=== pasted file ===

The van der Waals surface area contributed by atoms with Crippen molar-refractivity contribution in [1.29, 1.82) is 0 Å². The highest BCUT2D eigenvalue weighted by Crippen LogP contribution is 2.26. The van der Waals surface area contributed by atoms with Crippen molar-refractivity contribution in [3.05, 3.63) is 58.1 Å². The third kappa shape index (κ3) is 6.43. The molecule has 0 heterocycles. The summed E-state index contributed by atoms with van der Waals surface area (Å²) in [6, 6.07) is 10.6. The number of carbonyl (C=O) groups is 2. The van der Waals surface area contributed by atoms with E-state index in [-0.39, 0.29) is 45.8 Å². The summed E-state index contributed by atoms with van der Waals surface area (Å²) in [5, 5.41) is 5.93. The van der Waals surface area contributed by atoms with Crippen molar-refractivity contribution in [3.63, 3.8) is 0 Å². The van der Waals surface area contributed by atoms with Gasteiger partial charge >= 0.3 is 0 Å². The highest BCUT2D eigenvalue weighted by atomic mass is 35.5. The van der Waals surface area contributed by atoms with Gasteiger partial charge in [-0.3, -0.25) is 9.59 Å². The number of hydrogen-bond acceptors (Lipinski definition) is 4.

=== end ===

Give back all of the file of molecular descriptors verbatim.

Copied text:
The van der Waals surface area contributed by atoms with Crippen molar-refractivity contribution in [1.29, 1.82) is 0 Å². The highest BCUT2D eigenvalue weighted by Crippen LogP contribution is 2.26. The van der Waals surface area contributed by atoms with Crippen molar-refractivity contribution in [3.05, 3.63) is 58.1 Å². The third kappa shape index (κ3) is 6.43. The molecule has 0 heterocycles. The summed E-state index contributed by atoms with van der Waals surface area (Å²) in [6, 6.07) is 10.6. The number of carbonyl (C=O) groups is 2. The van der Waals surface area contributed by atoms with E-state index in [-0.39, 0.29) is 45.8 Å². The summed E-state index contributed by atoms with van der Waals surface area (Å²) in [5, 5.41) is 5.93. The van der Waals surface area contributed by atoms with Crippen molar-refractivity contribution in [3.63, 3.8) is 0 Å². The van der Waals surface area contributed by atoms with Gasteiger partial charge >= 0.3 is 0 Å². The highest BCUT2D eigenvalue weighted by atomic mass is 35.5. The van der Waals surface area contributed by atoms with Gasteiger partial charge in [-0.3, -0.25) is 9.59 Å². The number of hydrogen-bond acceptors (Lipinski definition) is 4.